Pop Them in Your Mouth or Use Them for Cooking—It’s Endless!

Marlenea La Shomb, N.D., P.Tr.
Jan – Feb 2024 • Vol 4, No 8

Garlic (Allium sativum) is a species of bulbous, perennial flowering plant in the genus Allium. The word garlic derives from Old English, garlēac, meaning: gar (spear) and leek, as a “spear-shaped leek.”

Its close relatives include the onion, shallot, leek, chive, Welsh onion, and Chinese onion. It is native to South Asia, Central Asia and northeastern Iran and has long been used as a seasoning worldwide, with a history of several thousand years of human consumption and use. Garlic is one of our most widely used, healthful and medicinal plants.

Garlic was known to ancient Egyptians and has been used as both a food flavoring and a Traditional Medicine. China produces about 75% of the world’s supply of garlic—yet you can grow it in your own garden! If garlic is planted at the proper time and depth, it can be grown as far north as Alaska. It stores well, and you can use it all winter long.

You can find whole-roasted garlic in fancy restaurants, which is easy to cook in your own kitchen. Roasting produces a milder flavor that you can pop right into your mouth. Here’s how to roast whole heads of garlic in the oven so you can eat warm, toasty cloves right from the bulb.

Roasting garlic changes the chemical makeup of the garlic so that it’s easier to digest. You can eat a lot more garlic if it is completely cooked. If you are sensitive to raw garlic, you may find that you can much more easily eat roasted garlic.

Ingredients: 1/more whole garlic bulbs • Extra virgin olive oil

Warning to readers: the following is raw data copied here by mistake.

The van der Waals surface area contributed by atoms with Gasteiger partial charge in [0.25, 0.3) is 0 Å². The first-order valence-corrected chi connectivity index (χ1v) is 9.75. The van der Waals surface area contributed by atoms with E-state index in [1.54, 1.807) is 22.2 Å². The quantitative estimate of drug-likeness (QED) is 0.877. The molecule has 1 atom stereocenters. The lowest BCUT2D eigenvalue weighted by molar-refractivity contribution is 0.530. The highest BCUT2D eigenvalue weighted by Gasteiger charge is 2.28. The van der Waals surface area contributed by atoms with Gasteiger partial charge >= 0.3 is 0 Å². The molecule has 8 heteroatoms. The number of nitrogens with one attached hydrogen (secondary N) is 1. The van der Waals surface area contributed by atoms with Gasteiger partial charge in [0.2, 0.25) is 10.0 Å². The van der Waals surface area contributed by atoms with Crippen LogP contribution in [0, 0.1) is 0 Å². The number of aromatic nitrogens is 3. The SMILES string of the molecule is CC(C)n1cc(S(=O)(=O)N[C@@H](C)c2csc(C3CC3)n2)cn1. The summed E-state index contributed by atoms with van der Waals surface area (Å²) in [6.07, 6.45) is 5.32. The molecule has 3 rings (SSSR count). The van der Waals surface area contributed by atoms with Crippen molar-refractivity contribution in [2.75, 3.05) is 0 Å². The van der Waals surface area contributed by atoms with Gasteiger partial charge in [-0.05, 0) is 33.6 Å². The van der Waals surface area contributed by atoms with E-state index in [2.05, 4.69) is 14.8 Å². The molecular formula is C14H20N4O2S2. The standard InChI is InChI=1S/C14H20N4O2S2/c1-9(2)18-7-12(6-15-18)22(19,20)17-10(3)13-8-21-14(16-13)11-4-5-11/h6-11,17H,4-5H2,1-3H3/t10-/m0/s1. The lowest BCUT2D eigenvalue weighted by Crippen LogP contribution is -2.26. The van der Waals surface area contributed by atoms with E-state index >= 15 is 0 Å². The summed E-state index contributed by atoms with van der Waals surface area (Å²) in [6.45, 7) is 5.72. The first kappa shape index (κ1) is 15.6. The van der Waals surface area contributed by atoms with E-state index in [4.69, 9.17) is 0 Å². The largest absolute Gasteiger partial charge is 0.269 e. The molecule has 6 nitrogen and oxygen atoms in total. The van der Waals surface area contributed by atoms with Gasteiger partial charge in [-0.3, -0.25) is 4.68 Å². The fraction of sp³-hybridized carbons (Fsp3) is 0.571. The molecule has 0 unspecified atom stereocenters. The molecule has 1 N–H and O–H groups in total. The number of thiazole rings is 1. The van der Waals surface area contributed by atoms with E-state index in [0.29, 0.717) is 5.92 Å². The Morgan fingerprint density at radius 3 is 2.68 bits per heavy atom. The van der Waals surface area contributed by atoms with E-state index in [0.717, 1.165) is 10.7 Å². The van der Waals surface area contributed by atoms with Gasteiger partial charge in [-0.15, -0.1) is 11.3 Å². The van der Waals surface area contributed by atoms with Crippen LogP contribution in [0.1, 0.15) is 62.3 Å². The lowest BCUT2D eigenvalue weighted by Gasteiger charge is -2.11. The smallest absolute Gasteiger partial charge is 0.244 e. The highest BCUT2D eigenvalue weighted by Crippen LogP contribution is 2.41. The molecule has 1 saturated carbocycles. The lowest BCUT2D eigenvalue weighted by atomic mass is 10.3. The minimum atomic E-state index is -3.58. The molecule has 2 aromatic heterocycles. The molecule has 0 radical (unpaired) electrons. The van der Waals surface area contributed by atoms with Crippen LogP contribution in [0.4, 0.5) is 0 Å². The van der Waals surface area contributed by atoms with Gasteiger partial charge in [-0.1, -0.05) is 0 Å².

Prep Time:      5 mins
Cook Time:     35 mins
Total Time:     40 mins
Servings:       4 (per bulb)


  • Preheat your oven to 400°F. (A toaster oven works great for this.)
  • Peel and discard the papery outer layers of the bulb.
  • Leave the individual skins for each clove of garlic intact.
  • Using a sharp knife, cut 1/4 to 1/2 inch from the top of cloves. This exposes the individual cloves of garlic. Put garlic in a glass baking casserole dish with the cut side up, or use a muffin baking pan.
  • Drizzle a couple teaspoons of olive oil over each exposed head, using your fingers to rub the olive oil over all the cut, exposed garlic cloves.
  • Put the glass lid on your casserole dish. Bake at 400°F for 30–40 minutes, or until the cloves are lightly browned and feel soft when pressed.
  • Allow the garlic to cool enough so you can touch it without burning yourself. Use a cocktail fork or your fingers to squeeze the roasted garlic cloves out of their skins.

How to Use Whole Roasted Garlic:

Eat them as is—I love straight roasted garlic—you can eat the caramelized, roasted cloves directly out of the heads! You can mash them with a fork and use them for cooking.

For a sophisticated take on garlic bread, smear it on bread or toast. Add it with cloves to a cheese plate, or toss it into pasta. Mashed, roasted garlic is a delicious addition to salad dressings, sauces, and soups. Mix them with sour cream for a dip. And they’re wonderful for garlic mashed potatoes! The uses for whole roasted garlic are endless!